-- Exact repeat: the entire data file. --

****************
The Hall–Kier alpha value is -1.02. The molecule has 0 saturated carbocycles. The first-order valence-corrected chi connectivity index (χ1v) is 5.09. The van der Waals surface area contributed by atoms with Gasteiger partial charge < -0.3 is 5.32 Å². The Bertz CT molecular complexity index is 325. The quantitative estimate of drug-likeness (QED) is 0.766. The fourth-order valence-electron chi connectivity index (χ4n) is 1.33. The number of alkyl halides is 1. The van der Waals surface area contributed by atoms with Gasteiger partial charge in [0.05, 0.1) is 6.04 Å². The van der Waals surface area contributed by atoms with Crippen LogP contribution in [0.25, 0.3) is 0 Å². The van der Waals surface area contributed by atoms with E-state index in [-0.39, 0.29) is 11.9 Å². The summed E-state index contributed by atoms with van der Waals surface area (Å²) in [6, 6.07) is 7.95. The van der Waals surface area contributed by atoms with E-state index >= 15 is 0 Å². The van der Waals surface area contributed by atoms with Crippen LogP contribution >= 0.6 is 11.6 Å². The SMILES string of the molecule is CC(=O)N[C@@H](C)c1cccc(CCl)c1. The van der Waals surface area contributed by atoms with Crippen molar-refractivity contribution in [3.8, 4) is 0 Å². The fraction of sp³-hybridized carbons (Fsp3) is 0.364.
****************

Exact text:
The Hall–Kier alpha value is -1.02. The molecule has 0 saturated carbocycles. The first-order valence-corrected chi connectivity index (χ1v) is 5.09. The van der Waals surface area contributed by atoms with Gasteiger partial charge < -0.3 is 5.32 Å². The Bertz CT molecular complexity index is 325. The quantitative estimate of drug-likeness (QED) is 0.766. The fourth-order valence-electron chi connectivity index (χ4n) is 1.33. The number of alkyl halides is 1. The van der Waals surface area contributed by atoms with Gasteiger partial charge in [0.05, 0.1) is 6.04 Å². The van der Waals surface area contributed by atoms with Crippen LogP contribution in [0.25, 0.3) is 0 Å². The van der Waals surface area contributed by atoms with E-state index in [-0.39, 0.29) is 11.9 Å². The summed E-state index contributed by atoms with van der Waals surface area (Å²) in [6, 6.07) is 7.95. The van der Waals surface area contributed by atoms with E-state index >= 15 is 0 Å². The van der Waals surface area contributed by atoms with Crippen LogP contribution >= 0.6 is 11.6 Å². The SMILES string of the molecule is CC(=O)N[C@@H](C)c1cccc(CCl)c1. The van der Waals surface area contributed by atoms with Crippen molar-refractivity contribution in [3.8, 4) is 0 Å². The fraction of sp³-hybridized carbons (Fsp3) is 0.364.